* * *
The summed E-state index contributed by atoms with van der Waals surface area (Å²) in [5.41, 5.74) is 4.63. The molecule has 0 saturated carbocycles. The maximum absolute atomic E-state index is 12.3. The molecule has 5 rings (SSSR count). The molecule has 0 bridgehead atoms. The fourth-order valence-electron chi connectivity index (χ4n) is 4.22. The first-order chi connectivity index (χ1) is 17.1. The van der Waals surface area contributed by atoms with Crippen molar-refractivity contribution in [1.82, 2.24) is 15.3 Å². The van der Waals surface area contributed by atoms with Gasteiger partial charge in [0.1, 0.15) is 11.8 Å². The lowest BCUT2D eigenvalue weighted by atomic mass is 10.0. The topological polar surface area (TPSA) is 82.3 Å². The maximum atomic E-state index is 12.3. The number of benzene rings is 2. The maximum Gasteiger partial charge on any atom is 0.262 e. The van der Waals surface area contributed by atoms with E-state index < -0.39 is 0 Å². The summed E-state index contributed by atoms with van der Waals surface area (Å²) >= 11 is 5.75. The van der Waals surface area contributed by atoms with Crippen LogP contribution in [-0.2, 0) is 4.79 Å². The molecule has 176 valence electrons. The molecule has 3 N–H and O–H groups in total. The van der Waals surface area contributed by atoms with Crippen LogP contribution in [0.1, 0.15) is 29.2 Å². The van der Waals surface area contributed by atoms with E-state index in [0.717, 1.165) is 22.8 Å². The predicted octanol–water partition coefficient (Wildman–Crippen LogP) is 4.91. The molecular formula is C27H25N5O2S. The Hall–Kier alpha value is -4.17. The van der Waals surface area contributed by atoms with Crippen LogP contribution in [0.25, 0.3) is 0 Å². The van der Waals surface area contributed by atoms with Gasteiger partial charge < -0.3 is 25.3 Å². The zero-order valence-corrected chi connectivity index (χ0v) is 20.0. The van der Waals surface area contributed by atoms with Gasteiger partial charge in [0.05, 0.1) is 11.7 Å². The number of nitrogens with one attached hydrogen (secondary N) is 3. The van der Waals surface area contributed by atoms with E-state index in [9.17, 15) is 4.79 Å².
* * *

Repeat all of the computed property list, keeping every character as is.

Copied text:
The summed E-state index contributed by atoms with van der Waals surface area (Å²) in [5.41, 5.74) is 4.63. The molecule has 0 saturated carbocycles. The maximum absolute atomic E-state index is 12.3. The molecule has 5 rings (SSSR count). The molecule has 0 bridgehead atoms. The fourth-order valence-electron chi connectivity index (χ4n) is 4.22. The first-order chi connectivity index (χ1) is 17.1. The van der Waals surface area contributed by atoms with Crippen molar-refractivity contribution in [1.82, 2.24) is 15.3 Å². The van der Waals surface area contributed by atoms with Gasteiger partial charge in [0.1, 0.15) is 11.8 Å². The lowest BCUT2D eigenvalue weighted by atomic mass is 10.0. The topological polar surface area (TPSA) is 82.3 Å². The maximum atomic E-state index is 12.3. The number of benzene rings is 2. The maximum Gasteiger partial charge on any atom is 0.262 e. The van der Waals surface area contributed by atoms with E-state index < -0.39 is 0 Å². The summed E-state index contributed by atoms with van der Waals surface area (Å²) >= 11 is 5.75. The van der Waals surface area contributed by atoms with Crippen LogP contribution in [-0.2, 0) is 4.79 Å². The molecule has 176 valence electrons. The molecule has 3 N–H and O–H groups in total. The van der Waals surface area contributed by atoms with Crippen LogP contribution in [0.1, 0.15) is 29.2 Å². The van der Waals surface area contributed by atoms with E-state index in [0.717, 1.165) is 22.8 Å². The predicted octanol–water partition coefficient (Wildman–Crippen LogP) is 4.91. The molecular formula is C27H25N5O2S. The Hall–Kier alpha value is -4.17. The van der Waals surface area contributed by atoms with Crippen LogP contribution in [0.25, 0.3) is 0 Å². The van der Waals surface area contributed by atoms with Gasteiger partial charge < -0.3 is 25.3 Å². The zero-order valence-corrected chi connectivity index (χ0v) is 20.0. The van der Waals surface area contributed by atoms with Gasteiger partial charge in [0.05, 0.1) is 11.7 Å². The number of nitrogens with one attached hydrogen (secondary N) is 3. The van der Waals surface area contributed by atoms with E-state index in [9.17, 15) is 4.79 Å².